• Alternatively you might have a hierarchy that doesn’t make logical sense – i.e. is a Laser really a Monster?
  • Code for various “systems” for the game is all jumbled together. Wouldnt it be better if all of the code related to shooting was in one place, and all the code for movement in canother place?

These sorts of problems is exactly what component based game architecture is meant to solve! Let’s take a look.

Introduction to Component Based Architecture

The basic idea behind component based architecture is to prefer composition over inheritance.

This is a fancy way of saying “instead of inheriting from an object to reuse code/get functionality, build your game objects out of sub-components instead.”

Still confused? Here’s a diagram of an alternative way to organize two examples of objects from this game: the AI Player and the Zap Monster:

Component Based Architecture Diagram

In this diagram, you see that both of these objects are instances of the same class – GameObject. However, these GameObjects don’t do much – they are just collection of components that do all the work.

So when adding an object to your game, you just add all the components that the object you’re trying to add needs. In this example:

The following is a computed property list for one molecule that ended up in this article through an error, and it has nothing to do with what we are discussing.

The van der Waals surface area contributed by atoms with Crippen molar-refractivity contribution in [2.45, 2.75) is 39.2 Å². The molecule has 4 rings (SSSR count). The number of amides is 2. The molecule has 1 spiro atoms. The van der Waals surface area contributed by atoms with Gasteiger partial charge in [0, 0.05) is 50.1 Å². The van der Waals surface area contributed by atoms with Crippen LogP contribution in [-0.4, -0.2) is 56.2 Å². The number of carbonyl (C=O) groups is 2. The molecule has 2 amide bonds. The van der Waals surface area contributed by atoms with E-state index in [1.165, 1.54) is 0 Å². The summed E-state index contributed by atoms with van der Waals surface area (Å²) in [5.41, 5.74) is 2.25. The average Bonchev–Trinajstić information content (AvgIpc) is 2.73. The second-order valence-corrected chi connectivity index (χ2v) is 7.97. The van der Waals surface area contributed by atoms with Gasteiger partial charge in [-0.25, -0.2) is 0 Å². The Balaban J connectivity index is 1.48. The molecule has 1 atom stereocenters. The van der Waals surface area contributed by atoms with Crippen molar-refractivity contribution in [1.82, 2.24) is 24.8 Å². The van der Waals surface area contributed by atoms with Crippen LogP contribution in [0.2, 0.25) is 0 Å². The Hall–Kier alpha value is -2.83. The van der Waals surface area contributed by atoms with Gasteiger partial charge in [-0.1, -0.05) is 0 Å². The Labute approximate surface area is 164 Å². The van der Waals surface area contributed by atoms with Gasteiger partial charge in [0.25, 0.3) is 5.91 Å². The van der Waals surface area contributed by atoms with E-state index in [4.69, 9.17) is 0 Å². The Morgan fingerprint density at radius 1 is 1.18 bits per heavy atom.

• The AI Player needs to be rendered to the screen (as a castle), with a health bar, associated with a team, has properties as a player (such as coins), has a gun to shoot, some artificial intelligence.
  • The Zap Monster needs to be rendered to the screen (as a zap monser), with a health bar, associated with a team, with a gun to shoot, and the ability to move.

The nice thing about organizing things about components like this is it makes it a lot easier to tweak your game design. Want your castle to start moving around? Just add a move component!

Note: Component based architecture also helps you do some quite fancy things. Instead of hard coding what components are in each game object, you could read a definition from an external file instead. This makes it really easy to create different behavior for your game objects without having to code, which is great for designers and quickly tweaking/iterating your game design.

That’s the basic idea behind component based architecture. However, the trickiest thing about component based architecture are there are about a zillion ways to implement it.

Each programmer/studio seems to have their own preference and what works best for them. This makes trying to learn how to do it difficult because there are so many different approaches discussed out there.

So let’s take a look at some popular approaches, then you will pick one of them and convert this MonsterWars game to a component based architecture!